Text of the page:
A Taste of Wine (March 2021)

By Martyn Sullivan

It's not easy getting drunk when you're a skeleton. I say “skeleton”, for there is some flesh still remaining. I have my jaw and a little of the meat upon it, but the wine pours straight through and splashes on my bones. In addition to my jaw, I have most of my teeth, and some twisting sinews and nerves binding my bones in place, keeping me more or less in function. These binding cords now look more like brown cobwebs that happen to be tethering me together rather than a part of any living body. Some hair, white. Held on by who knows what, for both skin and blood left my skull long ago. A hard hand would surely brush these few clutching hairs away.

I've learned to feel texture through bone via the vibrations from whatever my fingers touch. Most of my other senses are gone now: my eyes are shrivelled dim, my vision almost turned black and I can barely hear. I am imprisoned by catechisms — they help me remember — and if I forget them, the bricks of reality may dissolve and dark oblivion will surely creep in. My nose is totally decayed of course but I have the vestiges of a tongue, at least enough to speak, so I can still taste, and wine is the only thing that I miss. The wine we have today is so much better than what I remember, yes, there are tastes that we've forgotten that are not represented on the shelves of the modern market. Nevertheless, I am certain that there are few things that were actually better in my natural life as opposed to what is available in the here and now.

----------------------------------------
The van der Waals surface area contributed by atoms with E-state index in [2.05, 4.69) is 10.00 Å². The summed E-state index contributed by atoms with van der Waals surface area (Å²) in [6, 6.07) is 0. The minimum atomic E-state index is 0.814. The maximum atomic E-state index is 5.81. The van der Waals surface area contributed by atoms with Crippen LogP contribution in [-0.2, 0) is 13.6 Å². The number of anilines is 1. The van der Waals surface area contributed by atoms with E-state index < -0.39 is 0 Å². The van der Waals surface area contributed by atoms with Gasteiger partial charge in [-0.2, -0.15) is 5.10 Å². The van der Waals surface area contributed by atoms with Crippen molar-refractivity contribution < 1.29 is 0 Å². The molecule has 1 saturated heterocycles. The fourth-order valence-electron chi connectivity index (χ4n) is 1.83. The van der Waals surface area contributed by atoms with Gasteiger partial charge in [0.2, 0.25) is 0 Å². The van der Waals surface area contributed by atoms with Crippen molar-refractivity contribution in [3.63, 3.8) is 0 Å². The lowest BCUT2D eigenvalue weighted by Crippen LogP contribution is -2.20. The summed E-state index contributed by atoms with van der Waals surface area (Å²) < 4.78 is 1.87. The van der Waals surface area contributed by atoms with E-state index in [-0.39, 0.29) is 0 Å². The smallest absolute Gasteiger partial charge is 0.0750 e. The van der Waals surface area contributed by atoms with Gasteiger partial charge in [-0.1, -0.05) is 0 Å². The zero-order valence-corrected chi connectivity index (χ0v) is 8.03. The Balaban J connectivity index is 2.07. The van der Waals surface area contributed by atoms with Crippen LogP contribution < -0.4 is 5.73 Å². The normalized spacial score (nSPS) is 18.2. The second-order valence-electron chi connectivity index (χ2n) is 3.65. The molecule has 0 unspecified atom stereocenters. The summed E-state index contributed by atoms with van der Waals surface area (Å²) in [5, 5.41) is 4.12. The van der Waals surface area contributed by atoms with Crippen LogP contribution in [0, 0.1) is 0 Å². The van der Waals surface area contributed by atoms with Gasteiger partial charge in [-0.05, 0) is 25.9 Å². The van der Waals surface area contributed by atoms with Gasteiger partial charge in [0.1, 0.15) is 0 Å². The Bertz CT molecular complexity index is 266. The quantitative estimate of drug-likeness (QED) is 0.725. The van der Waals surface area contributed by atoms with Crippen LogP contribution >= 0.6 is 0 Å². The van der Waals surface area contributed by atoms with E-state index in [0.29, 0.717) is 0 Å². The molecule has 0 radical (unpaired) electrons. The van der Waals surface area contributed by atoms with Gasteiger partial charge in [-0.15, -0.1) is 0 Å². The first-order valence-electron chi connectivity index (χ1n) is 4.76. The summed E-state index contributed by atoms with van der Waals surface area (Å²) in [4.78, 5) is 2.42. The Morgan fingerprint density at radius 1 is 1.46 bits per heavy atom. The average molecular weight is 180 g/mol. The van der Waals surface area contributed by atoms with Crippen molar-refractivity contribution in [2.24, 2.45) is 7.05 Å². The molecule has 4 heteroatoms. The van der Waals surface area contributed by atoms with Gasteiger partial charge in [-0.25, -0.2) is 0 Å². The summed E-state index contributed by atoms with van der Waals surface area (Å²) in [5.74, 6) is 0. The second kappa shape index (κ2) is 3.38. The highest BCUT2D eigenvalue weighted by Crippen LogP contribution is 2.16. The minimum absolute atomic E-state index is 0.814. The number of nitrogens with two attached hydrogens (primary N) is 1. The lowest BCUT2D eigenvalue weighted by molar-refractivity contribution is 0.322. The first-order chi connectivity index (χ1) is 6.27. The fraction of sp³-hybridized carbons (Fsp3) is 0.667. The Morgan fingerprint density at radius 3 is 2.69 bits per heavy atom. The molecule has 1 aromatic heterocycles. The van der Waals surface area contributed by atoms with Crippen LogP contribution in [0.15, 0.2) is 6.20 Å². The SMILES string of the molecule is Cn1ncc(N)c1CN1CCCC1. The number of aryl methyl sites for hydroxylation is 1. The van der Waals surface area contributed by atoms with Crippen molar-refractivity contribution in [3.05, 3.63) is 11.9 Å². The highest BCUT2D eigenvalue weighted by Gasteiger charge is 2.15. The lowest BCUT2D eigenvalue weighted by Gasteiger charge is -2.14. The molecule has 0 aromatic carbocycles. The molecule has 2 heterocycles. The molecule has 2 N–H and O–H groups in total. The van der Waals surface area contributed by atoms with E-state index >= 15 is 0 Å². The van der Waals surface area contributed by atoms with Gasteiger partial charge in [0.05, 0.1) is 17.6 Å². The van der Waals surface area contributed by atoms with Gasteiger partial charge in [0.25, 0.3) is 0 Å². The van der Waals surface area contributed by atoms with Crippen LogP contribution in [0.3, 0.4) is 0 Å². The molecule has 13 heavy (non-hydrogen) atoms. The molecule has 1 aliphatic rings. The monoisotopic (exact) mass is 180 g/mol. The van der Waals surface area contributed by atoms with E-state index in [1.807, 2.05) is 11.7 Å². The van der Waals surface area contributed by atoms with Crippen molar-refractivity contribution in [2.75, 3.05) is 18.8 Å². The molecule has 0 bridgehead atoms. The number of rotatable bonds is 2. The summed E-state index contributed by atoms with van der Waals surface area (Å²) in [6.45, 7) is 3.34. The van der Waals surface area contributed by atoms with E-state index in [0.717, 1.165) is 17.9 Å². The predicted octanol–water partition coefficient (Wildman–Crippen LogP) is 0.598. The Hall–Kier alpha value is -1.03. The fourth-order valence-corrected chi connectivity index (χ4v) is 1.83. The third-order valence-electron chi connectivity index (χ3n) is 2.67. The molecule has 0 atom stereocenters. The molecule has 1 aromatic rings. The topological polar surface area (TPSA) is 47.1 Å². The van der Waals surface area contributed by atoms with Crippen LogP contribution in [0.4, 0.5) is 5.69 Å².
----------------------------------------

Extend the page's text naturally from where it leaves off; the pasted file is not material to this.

I'm five hundred and fifty years old, as close as I can reckon. My date of birth was not accurately recorded so five hundred and fifty years is the best that I can do. The pursuit of immortality, “eheu fugaces labuntur anni” ... it drove us all on. There were so many magicians once upon a time. It was never a brotherhood or an order with common agreements of learning, we were all rivals; but given our different patrons and their desires, a king here, a duke there, occasionally a bishop hedging his bets or even an ambitious merchant, we never had the time to properly attack one another or even really compete for any kind of supremacy.